Last time I wrote anything on my blog I had just visited my Gastroenterologist and he had prescribed me Prednisolone for the short term. At the time I didn’t really have any idea what was going on. As readers will already know, doctors sometimes are a bit vague and until you start asking the right direct questions, you will be kept in the dark. That was my experience. So I took it upon myself to write down exactly what I wanted to say. When I’m driving to the hospital I’ll go over the questions in my head but I know that when they call my name I will forget them all. I now have a brand new note book, (thanks Santa, aka Mum) which is full of little scribbles. I also jot down any symptoms I’m having and a general bowel movement note, because… why not!
What I found out from that meeting, was that I would need to have a MRI scan and a Colonoscopy. The results returned and from the scan and they could see no blockages, but they could see that 10cm of bowel was diseased. I managed to get out of that Colonoscopy as well, win! I was told that after having an ileostomy reversal you are about 90% more likely to have reoccurring disease in that area, so it wasn’t a surprise for the doctors, but it was for me. Since my reversal I had been in a constant flare up, I had just coped well until October and those two weeks had knocked me flat. This definitely wasn’t the news I was hoping for.
After taking the steroids for 12 weeks I had an appointment with my Specialist Nurse, who I have a good relationship with. I laid it all down to her that I felt I had no idea what was going on. I wanted to know what my future was and what medication was next, because I definitely knew I wasn’t staying on steroids forever. She explained it as rungs on a ladder; first, they tried Pantesa, next Mercaptapurine, then Steroids. My next choice of poison was going to be either Infliximab (Remsima) or Humira. I have heard of these from the many IBD accounts on Instagram I follow. I was told to read the leaflets and stick to reputable websites when researching, for the obvious reasons. I chose Infliximab in the end. The idea of going to the hospital every 8 weeks is fine with me, but I know injecting yourself can get very tedious after a while.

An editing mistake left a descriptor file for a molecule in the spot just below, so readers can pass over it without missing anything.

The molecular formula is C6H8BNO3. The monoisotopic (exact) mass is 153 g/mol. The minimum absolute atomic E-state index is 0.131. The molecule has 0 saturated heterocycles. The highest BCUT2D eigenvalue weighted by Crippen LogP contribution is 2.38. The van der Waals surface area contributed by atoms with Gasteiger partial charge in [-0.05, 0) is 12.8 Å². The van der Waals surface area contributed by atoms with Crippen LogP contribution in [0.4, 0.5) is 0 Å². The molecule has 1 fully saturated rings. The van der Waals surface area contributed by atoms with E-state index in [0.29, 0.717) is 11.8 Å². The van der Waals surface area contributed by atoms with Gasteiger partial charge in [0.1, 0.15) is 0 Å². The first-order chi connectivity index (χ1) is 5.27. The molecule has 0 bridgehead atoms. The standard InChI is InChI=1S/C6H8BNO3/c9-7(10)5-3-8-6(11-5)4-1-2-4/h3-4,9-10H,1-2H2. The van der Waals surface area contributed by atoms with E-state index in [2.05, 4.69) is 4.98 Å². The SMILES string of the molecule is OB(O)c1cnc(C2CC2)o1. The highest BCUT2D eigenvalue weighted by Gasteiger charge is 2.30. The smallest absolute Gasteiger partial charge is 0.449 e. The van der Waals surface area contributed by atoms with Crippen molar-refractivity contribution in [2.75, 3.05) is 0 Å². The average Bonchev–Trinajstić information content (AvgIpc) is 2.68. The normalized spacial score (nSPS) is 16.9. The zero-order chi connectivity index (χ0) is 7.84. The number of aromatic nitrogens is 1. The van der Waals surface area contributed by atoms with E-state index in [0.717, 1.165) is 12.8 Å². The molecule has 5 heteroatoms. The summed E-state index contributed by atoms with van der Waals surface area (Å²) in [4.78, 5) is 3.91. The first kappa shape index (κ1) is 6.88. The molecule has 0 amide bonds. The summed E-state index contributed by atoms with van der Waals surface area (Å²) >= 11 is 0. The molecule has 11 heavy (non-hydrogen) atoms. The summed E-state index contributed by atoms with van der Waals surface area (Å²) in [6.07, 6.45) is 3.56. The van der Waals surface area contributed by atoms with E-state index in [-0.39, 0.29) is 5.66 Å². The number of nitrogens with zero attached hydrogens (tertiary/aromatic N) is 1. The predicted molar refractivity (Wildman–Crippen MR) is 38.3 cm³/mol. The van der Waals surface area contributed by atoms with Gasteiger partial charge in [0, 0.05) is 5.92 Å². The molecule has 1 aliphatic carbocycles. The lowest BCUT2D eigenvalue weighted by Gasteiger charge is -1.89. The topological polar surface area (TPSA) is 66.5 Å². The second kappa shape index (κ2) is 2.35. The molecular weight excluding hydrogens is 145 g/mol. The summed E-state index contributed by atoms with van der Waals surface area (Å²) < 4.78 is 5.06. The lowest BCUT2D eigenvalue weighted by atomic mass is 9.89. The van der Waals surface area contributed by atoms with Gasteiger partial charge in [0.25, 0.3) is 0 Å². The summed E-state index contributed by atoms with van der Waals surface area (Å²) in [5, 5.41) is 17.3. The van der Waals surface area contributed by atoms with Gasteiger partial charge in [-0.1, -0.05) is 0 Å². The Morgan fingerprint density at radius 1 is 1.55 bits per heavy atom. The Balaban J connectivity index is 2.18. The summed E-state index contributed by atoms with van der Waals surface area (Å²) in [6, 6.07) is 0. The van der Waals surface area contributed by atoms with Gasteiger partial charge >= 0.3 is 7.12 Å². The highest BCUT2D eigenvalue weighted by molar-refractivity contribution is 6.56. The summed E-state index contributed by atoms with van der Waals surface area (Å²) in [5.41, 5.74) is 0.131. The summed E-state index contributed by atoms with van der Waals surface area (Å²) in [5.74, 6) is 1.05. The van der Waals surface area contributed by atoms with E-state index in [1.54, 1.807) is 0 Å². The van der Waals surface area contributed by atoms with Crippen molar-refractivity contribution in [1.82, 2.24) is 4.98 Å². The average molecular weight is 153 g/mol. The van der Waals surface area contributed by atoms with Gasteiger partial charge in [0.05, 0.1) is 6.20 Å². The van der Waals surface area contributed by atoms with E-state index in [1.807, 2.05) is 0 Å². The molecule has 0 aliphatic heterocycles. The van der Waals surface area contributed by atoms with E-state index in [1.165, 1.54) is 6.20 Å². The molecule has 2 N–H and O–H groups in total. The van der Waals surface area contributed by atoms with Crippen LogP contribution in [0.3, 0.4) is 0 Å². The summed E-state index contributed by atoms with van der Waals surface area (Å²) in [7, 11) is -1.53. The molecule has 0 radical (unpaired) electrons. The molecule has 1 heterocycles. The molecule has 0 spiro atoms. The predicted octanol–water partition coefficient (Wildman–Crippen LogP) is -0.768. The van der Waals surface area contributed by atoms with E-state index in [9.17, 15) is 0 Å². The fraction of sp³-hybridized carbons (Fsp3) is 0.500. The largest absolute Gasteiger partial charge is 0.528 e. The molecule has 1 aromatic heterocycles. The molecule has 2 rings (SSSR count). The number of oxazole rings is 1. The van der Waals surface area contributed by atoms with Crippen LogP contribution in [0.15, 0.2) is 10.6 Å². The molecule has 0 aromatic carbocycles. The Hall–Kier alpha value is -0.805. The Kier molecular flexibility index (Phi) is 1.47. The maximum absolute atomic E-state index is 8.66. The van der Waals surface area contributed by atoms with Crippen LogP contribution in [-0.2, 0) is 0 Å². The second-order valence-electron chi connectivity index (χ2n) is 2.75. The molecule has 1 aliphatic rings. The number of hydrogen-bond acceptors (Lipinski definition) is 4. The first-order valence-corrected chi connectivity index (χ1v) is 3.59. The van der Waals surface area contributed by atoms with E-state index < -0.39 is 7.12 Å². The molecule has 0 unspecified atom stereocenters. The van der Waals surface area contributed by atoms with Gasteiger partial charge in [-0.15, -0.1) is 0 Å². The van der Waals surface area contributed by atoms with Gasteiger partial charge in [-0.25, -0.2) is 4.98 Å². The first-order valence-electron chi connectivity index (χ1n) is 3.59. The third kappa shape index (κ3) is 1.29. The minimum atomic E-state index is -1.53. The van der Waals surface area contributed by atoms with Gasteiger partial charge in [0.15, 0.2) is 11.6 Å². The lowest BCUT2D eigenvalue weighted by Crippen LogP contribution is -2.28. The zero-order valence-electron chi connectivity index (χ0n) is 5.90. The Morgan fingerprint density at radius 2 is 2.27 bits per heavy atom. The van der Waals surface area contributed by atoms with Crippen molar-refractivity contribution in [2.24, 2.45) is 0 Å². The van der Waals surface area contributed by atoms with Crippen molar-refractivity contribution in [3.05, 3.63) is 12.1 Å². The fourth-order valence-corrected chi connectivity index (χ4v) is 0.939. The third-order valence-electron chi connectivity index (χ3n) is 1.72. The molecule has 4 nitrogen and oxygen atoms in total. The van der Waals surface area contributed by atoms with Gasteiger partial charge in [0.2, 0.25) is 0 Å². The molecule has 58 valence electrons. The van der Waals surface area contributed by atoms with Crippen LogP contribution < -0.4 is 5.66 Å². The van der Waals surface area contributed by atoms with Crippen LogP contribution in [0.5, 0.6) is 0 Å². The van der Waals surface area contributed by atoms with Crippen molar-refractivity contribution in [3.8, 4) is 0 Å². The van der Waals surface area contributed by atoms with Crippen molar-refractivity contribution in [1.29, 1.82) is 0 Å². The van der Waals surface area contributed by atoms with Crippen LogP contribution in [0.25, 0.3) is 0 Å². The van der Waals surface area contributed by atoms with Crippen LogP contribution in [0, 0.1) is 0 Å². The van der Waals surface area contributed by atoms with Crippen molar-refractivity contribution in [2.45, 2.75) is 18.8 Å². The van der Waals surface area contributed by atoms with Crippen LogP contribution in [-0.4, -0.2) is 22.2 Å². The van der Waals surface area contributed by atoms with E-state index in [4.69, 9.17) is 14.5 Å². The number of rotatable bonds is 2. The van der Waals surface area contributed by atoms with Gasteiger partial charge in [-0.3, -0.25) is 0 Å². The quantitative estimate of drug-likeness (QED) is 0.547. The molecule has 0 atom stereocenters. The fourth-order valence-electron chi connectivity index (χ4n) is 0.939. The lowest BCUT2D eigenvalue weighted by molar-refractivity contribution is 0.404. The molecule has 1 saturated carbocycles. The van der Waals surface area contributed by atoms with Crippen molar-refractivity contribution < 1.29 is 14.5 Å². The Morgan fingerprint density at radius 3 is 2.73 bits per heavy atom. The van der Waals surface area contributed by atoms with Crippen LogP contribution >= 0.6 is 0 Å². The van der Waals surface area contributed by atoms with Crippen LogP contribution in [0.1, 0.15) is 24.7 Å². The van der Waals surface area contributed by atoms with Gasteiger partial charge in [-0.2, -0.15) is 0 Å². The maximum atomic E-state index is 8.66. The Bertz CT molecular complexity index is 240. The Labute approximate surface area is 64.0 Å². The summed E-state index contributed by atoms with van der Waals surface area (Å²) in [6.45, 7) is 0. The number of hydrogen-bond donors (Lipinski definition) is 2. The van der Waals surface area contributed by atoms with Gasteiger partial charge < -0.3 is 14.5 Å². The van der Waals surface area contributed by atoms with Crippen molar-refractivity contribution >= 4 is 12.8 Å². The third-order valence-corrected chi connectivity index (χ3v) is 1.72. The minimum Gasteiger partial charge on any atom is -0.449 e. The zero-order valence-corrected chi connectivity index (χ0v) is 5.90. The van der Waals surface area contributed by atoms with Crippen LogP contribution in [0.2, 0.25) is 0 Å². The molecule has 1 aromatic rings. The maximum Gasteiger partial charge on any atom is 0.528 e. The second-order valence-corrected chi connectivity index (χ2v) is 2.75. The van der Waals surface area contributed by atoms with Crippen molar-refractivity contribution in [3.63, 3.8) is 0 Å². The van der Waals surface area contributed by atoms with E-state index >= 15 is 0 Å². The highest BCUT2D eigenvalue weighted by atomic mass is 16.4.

I have now had my second infusion and from the morning I woke up after it, I have felt better, still slightly fatigued, but I can’t believe the change. Over Christmas where most gain a few pounds, I managed to lose 8. My rings didn’t fit my fingers anymore and my jeans were hanging off. I was definitely shocked the day they weighed me for my first infusion. After the second one I had gained 2lb! I know what you’re thinking, ‘I shit 2lb’ but to me this was amazing progress. The struggle is real!
The only side effects I have noticed from the Infliximab, is especially the day after I have it, is a dull headache. I NEVER get headaches but these generally go with Paracetamol. Steroids always give me a rash on my face, so that has now made a sneaky return. Over all though, this treatment is a bit of a god send for me right now. So I’m very excited to get my life back and enjoy this remission, however long it lasts.